Fashion designer Helen Mcalinden is renowned for her beautiful tailored pieces that stand the test of time. Helen’s designs go beyond fast fashion so that you can add her new season’s pieces to your existing wardrobe in the knowledge that you are building up the perfect capsule wardrobe. The Helen McAlinden Autumn Winter 2018 collection is available now at the designer’s South William Street store as well as from Arnotts and The Design Centre in Dublin.
Where do you shop?
Fallon & Byrne on Exchequer Street in Dublin city and Lidl in Deansgrange.
Can you list the contents of your weekly shop?
Natural Greek yogurt (Irish)
Lettuce – several varieties
Queens potatoes if I can get them
Brown soda bread
Describe your typical breakfast
Natural yogurt with honey, muesli and fruit.
Describe your typical lunch
Salad from Sprout or a toasted sandwich from Grogans as our flagship store and office is on South William Street around the corner.
I don’t have a typical dinner. It could be poached salmon, beans and new potatoes or it could be an omelette. It depends on my humour and how pressed for time I am.
I don’t really snack much but when I do it would be 70 percent cocoa chocolate or a bit of cheese.
Is there anything you won’t eat?
The white of eggs.
What would you cook to impress someone?
It depends on who I want to impress. It could be fillet of Irish beef or a really good seafood linguini.
What is your guilty food pleasure?
Cheese, cheese and more cheese!
What is your ultimate comfort food?
Scrambled eggs on toast made by me. I’m very particular about how I like them made.
What is your favourite takeaway?
Green Thai chicken curry from The Blue Orchid on Newtown Park Avenue.
Have you tried any diet fads in the past six months?
If I did I just cut out carbs.
What would be your Last Supper?
My own scrambled eggs on toast.
It’s brilliant to see that Helen buys a wide range of fresh whole foods from different specialist shops and larger supermarkets. She seems to really appreciate quality, fresh food, and stocks up on plenty of fresh vegetables, with berries, tomatoes, lettuce, onion and plenty of fresh seasonal vegetables all on her shopping list. Eating loads of different types of foods is the best way to ensure that your body is receiving all of the important nutrients it needs to stay healthy and strong, particularly over the winter months when we tend to pick up viral and bacterial infections more easily and immunity needs more structured support. A diet rich in antioxidant nutrients such as vitamins A, C and E, minerals like copper, selenium and zinc, plus the phytochemical found in a rainbow of plant-based foods can really help to fight oxidative damage and inflammation, and support immune system health. Stocking up your fridge and cupboards with nutritious and always being well prepared is the secret to making healthier food choices. It can be too easy to reach for quick and easy sugary or stodgy snacks to boost energy levels when you’re busy, but having fresh fruit, veggies and other easy meal and snack components ready to eat in the fridge can make a huge difference.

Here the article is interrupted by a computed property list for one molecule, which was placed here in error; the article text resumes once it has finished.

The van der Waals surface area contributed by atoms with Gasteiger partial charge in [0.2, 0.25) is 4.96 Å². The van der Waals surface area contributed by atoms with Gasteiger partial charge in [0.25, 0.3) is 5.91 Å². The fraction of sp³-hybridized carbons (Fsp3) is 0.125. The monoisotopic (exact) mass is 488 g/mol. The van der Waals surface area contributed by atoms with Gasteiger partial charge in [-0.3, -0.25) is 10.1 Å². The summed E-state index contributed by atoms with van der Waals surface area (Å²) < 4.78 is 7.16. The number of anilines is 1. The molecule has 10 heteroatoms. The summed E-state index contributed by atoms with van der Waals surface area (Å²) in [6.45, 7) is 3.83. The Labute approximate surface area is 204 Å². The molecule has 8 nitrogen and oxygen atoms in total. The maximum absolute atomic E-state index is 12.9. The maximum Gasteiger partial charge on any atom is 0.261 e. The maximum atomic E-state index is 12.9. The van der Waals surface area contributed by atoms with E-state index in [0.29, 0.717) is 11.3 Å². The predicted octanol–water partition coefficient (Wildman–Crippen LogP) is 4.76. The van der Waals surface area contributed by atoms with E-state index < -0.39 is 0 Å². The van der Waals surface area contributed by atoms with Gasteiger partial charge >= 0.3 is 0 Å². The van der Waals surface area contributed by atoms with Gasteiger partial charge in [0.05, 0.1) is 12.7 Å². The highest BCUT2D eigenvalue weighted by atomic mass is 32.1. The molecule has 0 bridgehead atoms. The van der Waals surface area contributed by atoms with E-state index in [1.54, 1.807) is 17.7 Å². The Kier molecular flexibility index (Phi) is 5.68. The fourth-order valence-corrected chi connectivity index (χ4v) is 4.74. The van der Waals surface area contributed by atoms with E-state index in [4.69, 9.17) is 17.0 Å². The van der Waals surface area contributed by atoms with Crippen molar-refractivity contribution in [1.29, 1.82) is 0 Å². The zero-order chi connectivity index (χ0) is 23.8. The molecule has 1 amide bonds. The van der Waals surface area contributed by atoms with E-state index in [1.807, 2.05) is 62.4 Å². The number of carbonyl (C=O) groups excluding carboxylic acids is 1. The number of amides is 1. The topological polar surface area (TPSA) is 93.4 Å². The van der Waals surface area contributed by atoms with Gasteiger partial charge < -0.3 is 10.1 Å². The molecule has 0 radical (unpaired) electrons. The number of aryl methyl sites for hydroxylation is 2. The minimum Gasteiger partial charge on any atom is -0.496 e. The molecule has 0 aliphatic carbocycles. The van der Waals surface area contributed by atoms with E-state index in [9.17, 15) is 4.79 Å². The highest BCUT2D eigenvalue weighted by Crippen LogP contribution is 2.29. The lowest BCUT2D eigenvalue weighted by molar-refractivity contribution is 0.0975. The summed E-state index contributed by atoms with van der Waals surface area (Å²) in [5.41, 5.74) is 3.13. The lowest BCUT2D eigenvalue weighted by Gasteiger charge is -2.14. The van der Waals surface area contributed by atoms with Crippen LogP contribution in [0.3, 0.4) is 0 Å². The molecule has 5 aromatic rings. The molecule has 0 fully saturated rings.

For breakfast, Helen generally goes for yoghurt and muesli with fruit. Depending on the quality of products and ingredients she chooses, this can be a healthy and balanced breakfast or else higher in sugar than would be recommended. Many sweetened yoghurts can contain surprising quantities of sugar, so it’s generally best to choose a plain Greek yoghurt for a low-sugar, higher-protein alternative. Coconut milk is another good option, and ideal for vegans or anyone with lactose intolerance. The same applies to many store-bought brands of muesli as some contain added sugar or higher levels of added salt. Muesli is actually simple to make at home, and you can control what goes into it, with toasted almonds, hazelnuts, seeds, coconut and dried fruit making tasty additions.
Helen’s lunch is a healthy salad or toasted sandwich, both of which should help to provide her body with the nutrients it needs to fuel her through a busy afternoon. A salad based on dark leafy green vegetables with some healthy fat like avocado, nuts or cold-pressed olive oil, plus a protein element such as poultry, fish, cheese, beans, tofu or nuts makes a great, balanced combination. Adding a complex carbohydrate such as sweet potato, squash, quinoa or brown rice will add an extra boost of energy and satiety to a lunchtime salad. If Helen chooses the sandwich option, I would suggest she opts for wholemeal bread and a green salad on the side.
Helen’s evening meal varies from salmon and veggies to an omelette. Wild salmon eaten two to three times a week makes an excellent option due to its content of bioavailable omega-3 fatty acids, called EPA and DHA, which are so important for maintaining cell membrane structure, supporting brain, cardiovascular, joint and eye health and reducing inflammation. Omelettes are rich in complete protein too, and can make a balance meal along with colourful veggies, greens and avocado. With snacks including dark chocolate and cheese a fairly rare occurrence, Helen enjoys a balanced diet with a good variety of foods and plenty of nutritious home-cooked dishes. Well done, Helen!